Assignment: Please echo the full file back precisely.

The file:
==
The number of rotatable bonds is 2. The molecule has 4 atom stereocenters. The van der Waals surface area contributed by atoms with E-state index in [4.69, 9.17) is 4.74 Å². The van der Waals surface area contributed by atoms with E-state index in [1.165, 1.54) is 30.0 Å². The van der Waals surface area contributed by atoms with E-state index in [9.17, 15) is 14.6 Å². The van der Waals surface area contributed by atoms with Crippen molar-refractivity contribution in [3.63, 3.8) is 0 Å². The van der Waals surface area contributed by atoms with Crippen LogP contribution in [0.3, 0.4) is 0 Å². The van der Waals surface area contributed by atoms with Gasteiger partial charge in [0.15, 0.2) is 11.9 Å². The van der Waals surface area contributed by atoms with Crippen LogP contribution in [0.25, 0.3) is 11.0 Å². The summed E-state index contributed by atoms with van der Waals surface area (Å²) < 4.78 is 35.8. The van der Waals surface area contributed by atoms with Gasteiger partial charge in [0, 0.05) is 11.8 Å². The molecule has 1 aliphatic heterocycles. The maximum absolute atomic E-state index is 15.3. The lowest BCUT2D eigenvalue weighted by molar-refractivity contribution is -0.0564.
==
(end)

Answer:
The number of rotatable bonds is 2. The molecule has 4 atom stereocenters. The van der Waals surface area contributed by atoms with E-state index in [4.69, 9.17) is 4.74 Å². The van der Waals surface area contributed by atoms with E-state index in [1.165, 1.54) is 30.0 Å². The van der Waals surface area contributed by atoms with E-state index in [9.17, 15) is 14.6 Å². The van der Waals surface area contributed by atoms with Crippen molar-refractivity contribution in [3.63, 3.8) is 0 Å². The van der Waals surface area contributed by atoms with Crippen LogP contribution in [0.3, 0.4) is 0 Å². The van der Waals surface area contributed by atoms with Gasteiger partial charge in [0.15, 0.2) is 11.9 Å². The van der Waals surface area contributed by atoms with Crippen LogP contribution in [0.25, 0.3) is 11.0 Å². The summed E-state index contributed by atoms with van der Waals surface area (Å²) < 4.78 is 35.8. The van der Waals surface area contributed by atoms with Gasteiger partial charge in [0, 0.05) is 11.8 Å². The molecule has 1 aliphatic heterocycles. The maximum absolute atomic E-state index is 15.3. The lowest BCUT2D eigenvalue weighted by molar-refractivity contribution is -0.0564.